Diptych and triptych, what are these fancy words? You would be surprised at how often you see diptychs and triptychs around without realising it.
“Traditionally, a diptych (/ˈdɪptɪk/; from the Greek δίπτυχον, di “two” + ptychē “fold”) is any object with two flat plates attached at a hinge.”*
“A triptych (/ˈtrɪptɪk/ TRIP-tik; from the Greek adjective τρίπτυχον (“three-fold”), from tri, i.e., “three” and ptysso, i.e., “to fold” or ptyx, i.e., “fold”) is a work of art (usually a panel painting) that is divided into three sections, or three carved panels which are hinged together and can be folded shut or displayed open.”^
In the photography world, a diptych is a photograph that uses two different or identical images side by side to form one single artistic statement. The two images can literally be in contact with each other, or separated by a border or frame.
A photographic triptych is commonly used in modern commercial artwork. The pieces are usually arranged with a plain border between them, it may consist of separate images that are variants on a theme, or may be one larger image split into three. Think movie and TV posters, often characters are given their own individual space on a poster but together.
There is endless potential to what your diptych (or triptych) subject is. If you look at the example below of a Protea cynaroides, it is a representation of the same plant at different stages of flowering.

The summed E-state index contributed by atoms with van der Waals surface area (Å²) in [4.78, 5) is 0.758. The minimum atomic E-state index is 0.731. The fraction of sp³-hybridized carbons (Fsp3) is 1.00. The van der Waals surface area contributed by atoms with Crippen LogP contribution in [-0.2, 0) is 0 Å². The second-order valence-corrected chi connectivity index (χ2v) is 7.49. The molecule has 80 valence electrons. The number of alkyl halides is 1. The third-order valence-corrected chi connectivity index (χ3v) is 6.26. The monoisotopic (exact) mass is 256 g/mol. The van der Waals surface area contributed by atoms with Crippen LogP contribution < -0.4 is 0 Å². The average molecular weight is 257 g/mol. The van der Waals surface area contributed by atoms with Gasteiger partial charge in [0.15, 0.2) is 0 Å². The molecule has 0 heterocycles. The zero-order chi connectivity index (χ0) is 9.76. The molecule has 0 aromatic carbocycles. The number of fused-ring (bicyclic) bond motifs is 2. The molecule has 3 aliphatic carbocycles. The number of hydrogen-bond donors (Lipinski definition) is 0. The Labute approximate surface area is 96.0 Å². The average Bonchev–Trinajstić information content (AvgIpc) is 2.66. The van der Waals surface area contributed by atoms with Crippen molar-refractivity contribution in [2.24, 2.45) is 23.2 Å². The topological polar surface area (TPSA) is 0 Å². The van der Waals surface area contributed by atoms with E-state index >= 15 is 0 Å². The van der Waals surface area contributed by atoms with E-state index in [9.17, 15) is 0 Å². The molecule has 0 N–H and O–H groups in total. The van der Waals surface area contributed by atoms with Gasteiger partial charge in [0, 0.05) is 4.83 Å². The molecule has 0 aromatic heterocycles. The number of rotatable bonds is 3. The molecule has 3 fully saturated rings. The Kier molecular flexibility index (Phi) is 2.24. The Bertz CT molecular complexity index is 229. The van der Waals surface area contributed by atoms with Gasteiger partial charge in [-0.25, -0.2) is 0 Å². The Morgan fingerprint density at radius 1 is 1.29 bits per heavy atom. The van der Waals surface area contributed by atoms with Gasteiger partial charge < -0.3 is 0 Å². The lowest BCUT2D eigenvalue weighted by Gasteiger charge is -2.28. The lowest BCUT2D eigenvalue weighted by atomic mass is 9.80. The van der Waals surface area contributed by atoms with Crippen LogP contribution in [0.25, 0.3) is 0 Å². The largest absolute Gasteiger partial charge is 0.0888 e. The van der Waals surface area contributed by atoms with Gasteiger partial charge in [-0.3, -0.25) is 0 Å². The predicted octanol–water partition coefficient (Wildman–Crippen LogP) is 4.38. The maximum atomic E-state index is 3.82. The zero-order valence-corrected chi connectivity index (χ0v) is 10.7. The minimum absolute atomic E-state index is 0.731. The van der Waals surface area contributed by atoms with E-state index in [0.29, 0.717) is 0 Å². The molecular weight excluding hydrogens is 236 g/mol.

We have been swamped by sulphur crested cockatoos lately. There are hundreds of them feeding on liquidamber seeds down the road from me. This quick diptych shows how by combining different focal lengths, I can depict a number of birds in the one frame, yet tell the story of what a bird is busy doing.
You may want to tell a before and after story. Mine would probably be the stunning transformation from before coffee to after coffee.
Just like the themes in VOTogs52, there are endless possibilities to how you present your images. It might be square crops or a 2:3 ratio side by side. Or stacked on top of one another in a vertical format. In fact, you do not necessarily need the images to be of the same size and ratio. Think of the rule of thirds, your two, or three images, can be worked to fit with the rule of thirds. Play with your images, move them around. The sum of them is greater than each individual part. Have fun with diptychs and triptychs next time you have a few images you want to show off at once.
Here are some more examples from Flickr:
* Source: Wikipedia.
^ Source: Wikipedia.